Saturday, August 15, 2009

Science, Technology and Well-Being

A cross-over between many of the debates we have been having is the extent to which science technology will improve well-being. This issue is addressed by John Holdren in his address to the American Association for the Advancement of Science last year, printed in Science magazine. The Irish debate often veers into trying to threaten people to take up science subjects on fear of becoming obsolete. Motivation by fear may or may not be effective, but it has created some unsettling images in the minds of many in the general public. The view that scientific progress will be manipulated by an elite to benefit themselves aided by large-scale government subsidies and redirection of public educational resources is something that has lodged in the minds of many people who comment on various blog forums in Ireland. Going back to the previous discussion, understanding public trust in science and technology institutions may be more important than we think. Part of this process will need to involve a continuous debate about who pays for science and technology and who benefits.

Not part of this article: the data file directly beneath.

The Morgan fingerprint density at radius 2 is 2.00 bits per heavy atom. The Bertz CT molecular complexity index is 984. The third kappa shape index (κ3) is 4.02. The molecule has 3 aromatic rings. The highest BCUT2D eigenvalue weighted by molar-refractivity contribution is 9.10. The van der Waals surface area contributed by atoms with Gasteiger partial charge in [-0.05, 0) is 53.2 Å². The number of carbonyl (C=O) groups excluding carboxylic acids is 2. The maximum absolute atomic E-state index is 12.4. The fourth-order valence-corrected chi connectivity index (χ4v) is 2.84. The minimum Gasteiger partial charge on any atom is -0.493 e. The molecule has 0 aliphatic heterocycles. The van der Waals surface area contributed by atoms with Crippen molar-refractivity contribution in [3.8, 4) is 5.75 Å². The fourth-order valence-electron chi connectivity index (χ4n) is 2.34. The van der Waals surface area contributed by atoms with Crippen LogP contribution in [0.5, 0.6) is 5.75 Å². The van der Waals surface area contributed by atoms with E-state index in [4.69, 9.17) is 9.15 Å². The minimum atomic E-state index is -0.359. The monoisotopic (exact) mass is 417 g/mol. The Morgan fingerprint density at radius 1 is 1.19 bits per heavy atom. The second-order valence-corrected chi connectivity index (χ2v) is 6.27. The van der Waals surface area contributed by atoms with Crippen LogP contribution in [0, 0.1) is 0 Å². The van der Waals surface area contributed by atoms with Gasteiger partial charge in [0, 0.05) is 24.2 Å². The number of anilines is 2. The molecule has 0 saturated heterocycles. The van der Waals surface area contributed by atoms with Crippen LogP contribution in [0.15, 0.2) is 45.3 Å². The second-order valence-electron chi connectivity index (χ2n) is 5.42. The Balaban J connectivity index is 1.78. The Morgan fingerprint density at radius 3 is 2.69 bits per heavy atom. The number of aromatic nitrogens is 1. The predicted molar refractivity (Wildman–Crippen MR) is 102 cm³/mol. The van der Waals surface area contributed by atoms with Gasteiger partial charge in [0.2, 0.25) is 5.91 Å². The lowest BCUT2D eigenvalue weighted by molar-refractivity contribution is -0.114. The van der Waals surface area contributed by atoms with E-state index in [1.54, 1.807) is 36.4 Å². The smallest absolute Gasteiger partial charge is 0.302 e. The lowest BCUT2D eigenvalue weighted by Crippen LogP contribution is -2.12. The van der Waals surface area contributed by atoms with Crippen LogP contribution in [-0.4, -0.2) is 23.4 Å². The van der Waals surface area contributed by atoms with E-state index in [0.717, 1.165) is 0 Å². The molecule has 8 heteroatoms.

The Holdren article below outlines the tasks that science will address over the next number of years and the importance of the scientific effort. This article gives a refreshing global sweep of the importance of the scientific effort. Much of the discussion is at a very broad level and it is directly intended as advocacy for promotion of science so the usual disclaimer about focusing on the specifics applies. Having said that, it is interesting to think about science and technology in the broad levels set down here, particularly as it pertains to the issues of human well-being. Some of the recommendations (but please read the article as a summary is always wrong in a sense) include the following.

- greater awareness of economic, socio-political and environmental conditions and processes in terms of the link between scientific inquiry and human well-being

- greater focus by scientists on the major threats affecting human well-being

- greater attention on promoting S+T literacy

- better undergrad training

link here

1 comment:

Martin Ryan said...

Interesting article Liam. Thanks for the link.